Likewise on the research side. Many medical specialists depend on drug firms to do research and further their academic careers... Biased studies were very popular 20-30 years ago, much less so now. Too easy to pick the methodology holes (Ed Coyle ring a bell?), much more scrutiny, and regulatory and reimbursement agencies harder to fool. They are however still very popular in the direct to consumer field where the consumer is still more ignorant and easier to fool... (eg. refer discussion in Skins armwarmer thread). But this is much more common in nutraceuticals, supplements, etc than regulated prescription drugs.

The rare disorder field has actually become the new lifeblood of the industry, as one can charge higher prices, particularly for serious disease, as the large "blockbuster" drugs have and are going off patent. To resolve the issue of affordability the industry has developed some innovative pricing solutions, eg means testing and insurance programs, etc.

Off label psychiatry is a complex field. The DSM diagnostic criteria that guide in/off label use are not as "hard and fast", the patient often needs more "drug experimentation" to maximize treatment benefit/side effects, and there is often strong patient/family demand to resolve the symptoms with a pill, rather than perhaps other means. Ritalin has been a favorite beating horse by the popular media for decades. It's a stimulant just like others that have been used in cycling for the best part of a century. Aspirin would not be approvable for general use today as a new drug as the toxicity/side effect profile is so poor, but because it has been around for so long it is accepted with the disclaimers it has.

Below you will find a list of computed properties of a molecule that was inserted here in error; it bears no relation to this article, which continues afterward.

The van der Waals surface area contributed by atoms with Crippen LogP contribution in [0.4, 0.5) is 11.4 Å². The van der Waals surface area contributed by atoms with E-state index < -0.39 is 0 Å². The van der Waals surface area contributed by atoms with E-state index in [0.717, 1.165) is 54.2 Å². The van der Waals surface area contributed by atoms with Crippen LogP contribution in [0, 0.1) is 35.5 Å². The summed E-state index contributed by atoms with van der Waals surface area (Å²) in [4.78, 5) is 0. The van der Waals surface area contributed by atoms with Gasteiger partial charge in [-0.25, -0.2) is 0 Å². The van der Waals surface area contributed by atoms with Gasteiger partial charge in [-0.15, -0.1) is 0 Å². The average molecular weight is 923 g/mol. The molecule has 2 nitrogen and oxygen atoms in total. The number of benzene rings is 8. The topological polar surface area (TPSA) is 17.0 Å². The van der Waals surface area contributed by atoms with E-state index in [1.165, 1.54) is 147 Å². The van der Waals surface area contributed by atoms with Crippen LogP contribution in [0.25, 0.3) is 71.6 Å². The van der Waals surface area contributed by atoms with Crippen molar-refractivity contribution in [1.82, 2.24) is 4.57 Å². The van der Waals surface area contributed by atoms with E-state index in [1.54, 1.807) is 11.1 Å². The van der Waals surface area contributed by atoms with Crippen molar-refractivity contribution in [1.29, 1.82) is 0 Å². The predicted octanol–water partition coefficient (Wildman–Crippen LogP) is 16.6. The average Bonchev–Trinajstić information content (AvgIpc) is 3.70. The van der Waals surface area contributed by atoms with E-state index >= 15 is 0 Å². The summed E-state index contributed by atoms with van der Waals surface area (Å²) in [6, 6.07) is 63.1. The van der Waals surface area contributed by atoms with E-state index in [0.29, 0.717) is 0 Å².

Often the general drug company debate boils down to your opinion on how much profit drug companies ought to make on health, and how to regulate this via a sensible price mechanism. This is a highly complex debate, and has lead to the existing patent laws on pharmaceuticals, and reimbursement systems that are different for different countries. The promotional control system (ie product claims, advertising, doctor dinners, out of label promotions, etc) is now also highly controlled, in fact much more so than most (if not all) other products one can buy. Taking a doctor lunch or dinner to show a video on a new product has to be declared to the regulator. Tell me any other industry that is that regulated.

Regarding Amgen, it is highly likely that in the mid-late 80's the relationship with USPostal included clandestine drug supply, IMHO. The relationship with Amgen and cycling subsequently would have developed as a function of Thom Wiesel's personal interest in cycling. To what extent that relationship today still involves an "active EPO" component is hard to say but I would guess this to be highly unlikely. Amgen cannot afford it anymore (in terms of reputation risk), nor do they need it anymore (financially).

But yes, an inside mole at Amgen would be great. Meanwhile Blood Medicine by Kathleen Sharp would be a great start. I will certainly have a read.

I also read Weisel's personal sports performances. What he does have going for him is a top level junior ability which presumably would have been drug free. In his book he refers to a seminal training camp he attended in 1985 with Eddy B as a personal milestone. Let me dig out the link, I was going to post this yesterday but decided against it.
 
Aug 27, 2012
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From Eddy B's wiki page, already updated after the LA TdF strips!